After pushback from residents, the City Council on Tuesday shot down a bike trail segment that would have cut through a golf course and been adjacent to a gated community.
With the goal of relocating the proposed segment away from the hazardous golf course and concerned neighbors, the council voted 6-2 to delay approving the segment and instructed city staff to find alternative trail segment locations within 90 days.
The segment the council voted down was part of the FM 518 Hike & Bike Trail, a $5.27 million Texas Department of Transportation-managed project. Federal grants would cover 80 percent of the entire trail project’s costs, and League City would pay 20 percent, according to a city memo.
The 3,700-foot segment would have run southwest from South Shore Boulevard along the north side of the Genco Canal to the Clear Creek Independent School District property line at 2425 E. Main St. It would gone through the South Shore Harbour Golf Club golf course and near the gated community along Fairway Pointe Drive, raising concerns from the golf club and neighbors.
Several Fairway Pointe residents voiced opposition at the meeting for the project. Many said the trail would create a safety concern because pedestrians could easily be hit by golf balls.
“I just have to believe there’s a better use for our money than building a safety hazard,” one resident said.
Others said the trail would reduce property values, increase traffic and create noise and pollution for residents who want to live in a quiet, clean neighborhood.
“With the lack of the consensus on this, it appears we’re trying to ram it down their throats, and I don’t think that’s the proper way to do this,” Mayor Pat Hallisey said.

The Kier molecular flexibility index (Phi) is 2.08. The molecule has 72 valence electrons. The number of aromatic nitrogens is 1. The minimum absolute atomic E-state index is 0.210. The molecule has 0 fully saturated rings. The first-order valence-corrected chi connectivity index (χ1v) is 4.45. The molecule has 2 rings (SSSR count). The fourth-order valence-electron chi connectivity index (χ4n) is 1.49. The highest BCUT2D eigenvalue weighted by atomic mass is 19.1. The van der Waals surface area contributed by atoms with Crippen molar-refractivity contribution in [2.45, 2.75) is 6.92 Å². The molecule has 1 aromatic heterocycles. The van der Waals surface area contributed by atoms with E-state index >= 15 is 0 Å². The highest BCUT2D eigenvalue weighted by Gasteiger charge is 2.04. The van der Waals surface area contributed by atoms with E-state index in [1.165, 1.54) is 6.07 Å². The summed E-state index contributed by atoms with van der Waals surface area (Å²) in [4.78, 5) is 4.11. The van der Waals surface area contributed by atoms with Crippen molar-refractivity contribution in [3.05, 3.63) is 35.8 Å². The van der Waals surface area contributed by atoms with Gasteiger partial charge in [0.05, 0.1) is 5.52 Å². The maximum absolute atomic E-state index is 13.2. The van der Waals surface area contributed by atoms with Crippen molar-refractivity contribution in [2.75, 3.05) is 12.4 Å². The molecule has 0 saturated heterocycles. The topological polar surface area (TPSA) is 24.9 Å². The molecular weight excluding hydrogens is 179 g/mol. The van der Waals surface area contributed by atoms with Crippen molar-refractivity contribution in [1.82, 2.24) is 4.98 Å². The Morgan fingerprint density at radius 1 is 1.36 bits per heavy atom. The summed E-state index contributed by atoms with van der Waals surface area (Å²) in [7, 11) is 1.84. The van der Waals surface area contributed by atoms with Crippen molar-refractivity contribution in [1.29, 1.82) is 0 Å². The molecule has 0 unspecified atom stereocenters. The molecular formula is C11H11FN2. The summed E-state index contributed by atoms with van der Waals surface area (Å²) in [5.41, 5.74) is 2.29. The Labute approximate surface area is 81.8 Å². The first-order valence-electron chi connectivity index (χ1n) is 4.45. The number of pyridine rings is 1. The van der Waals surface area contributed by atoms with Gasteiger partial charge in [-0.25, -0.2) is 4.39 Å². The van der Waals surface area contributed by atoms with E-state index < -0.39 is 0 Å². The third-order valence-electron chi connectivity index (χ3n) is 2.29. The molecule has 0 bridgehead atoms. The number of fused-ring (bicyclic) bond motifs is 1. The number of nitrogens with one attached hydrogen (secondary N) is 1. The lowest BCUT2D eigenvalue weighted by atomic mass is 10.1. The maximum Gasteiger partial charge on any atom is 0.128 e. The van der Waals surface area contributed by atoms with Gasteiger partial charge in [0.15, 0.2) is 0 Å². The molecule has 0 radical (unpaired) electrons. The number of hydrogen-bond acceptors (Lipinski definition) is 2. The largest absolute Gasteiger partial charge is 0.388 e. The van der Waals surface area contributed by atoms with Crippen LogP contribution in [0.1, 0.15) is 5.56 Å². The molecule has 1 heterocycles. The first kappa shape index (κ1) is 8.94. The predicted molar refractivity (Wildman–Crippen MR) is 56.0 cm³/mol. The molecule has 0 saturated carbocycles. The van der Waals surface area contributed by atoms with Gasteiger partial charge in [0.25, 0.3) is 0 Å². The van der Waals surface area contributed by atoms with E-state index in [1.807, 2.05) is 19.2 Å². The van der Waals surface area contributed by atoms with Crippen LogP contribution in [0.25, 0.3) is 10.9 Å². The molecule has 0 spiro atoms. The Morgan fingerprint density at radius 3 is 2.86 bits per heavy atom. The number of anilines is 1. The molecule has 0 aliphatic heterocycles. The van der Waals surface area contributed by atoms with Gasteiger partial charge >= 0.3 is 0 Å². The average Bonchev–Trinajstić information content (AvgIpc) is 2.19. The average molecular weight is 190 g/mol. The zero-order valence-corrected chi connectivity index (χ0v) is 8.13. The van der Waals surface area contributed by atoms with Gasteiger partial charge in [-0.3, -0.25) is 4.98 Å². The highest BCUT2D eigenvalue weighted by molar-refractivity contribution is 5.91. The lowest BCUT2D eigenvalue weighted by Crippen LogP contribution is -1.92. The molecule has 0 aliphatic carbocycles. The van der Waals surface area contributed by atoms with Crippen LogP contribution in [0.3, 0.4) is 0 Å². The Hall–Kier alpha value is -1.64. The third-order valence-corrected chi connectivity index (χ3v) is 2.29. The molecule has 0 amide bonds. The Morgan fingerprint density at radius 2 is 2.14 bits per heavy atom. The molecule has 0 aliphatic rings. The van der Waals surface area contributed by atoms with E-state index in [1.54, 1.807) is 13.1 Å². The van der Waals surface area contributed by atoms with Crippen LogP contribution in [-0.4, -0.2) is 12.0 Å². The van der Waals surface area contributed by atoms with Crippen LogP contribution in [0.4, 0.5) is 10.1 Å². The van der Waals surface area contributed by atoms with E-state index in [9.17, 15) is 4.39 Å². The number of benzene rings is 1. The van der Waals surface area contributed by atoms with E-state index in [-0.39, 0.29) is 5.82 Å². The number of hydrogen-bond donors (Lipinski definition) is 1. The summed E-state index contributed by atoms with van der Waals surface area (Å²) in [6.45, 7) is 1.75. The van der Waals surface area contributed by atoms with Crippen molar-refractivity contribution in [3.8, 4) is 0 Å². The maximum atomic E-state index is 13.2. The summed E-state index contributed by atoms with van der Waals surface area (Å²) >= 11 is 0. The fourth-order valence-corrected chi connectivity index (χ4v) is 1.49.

The proposed segment would cost an estimated $390,975, of which League City would pay 20 percent. With the council’s vote, the city will likely have to fund the entirety of whatever alternative segment is approved, but the majority of the project is not compromised, City Manager John Baumgartner said.
In 2017 the City Council asked staff to work with residents and other stakeholders to find an alternative for the controversial segment. Still, the League City parks board in July recommended the City Council to approve the trail construction, including the Fairway Pointe segment.
In other business
In response to ever-increasing emergency calls, the City Council on Tuesday approved buying a sixth ambulance for $332,290.
Since 2013, emergency medical service calls have increased 10 percent. There’s been a 9 percent increase to medical transports and 3 percent increase to mutual aid calls, according to a city memo.
The city has five ambulances, three of which are “frontline” ambulances. The fourth is used during peak times, and the fifth is kept in reserve. The city needs four frontline ambulances to maintain response times of five to seven minutes, according to the city.
Throughout the year, League City EMS was unable to staff the peak-response ambulance for 58 days because of more than one ambulance needing maintenance at a time.
“This additional unit will allow EMS personnel to keep up with increasing demand without affecting our core mission of responding to, treating and transporting the sick and injured citizens of League City,” the memo reads.
The proposed 2019 budget includes hiring two paramedics to help run the new ambulance.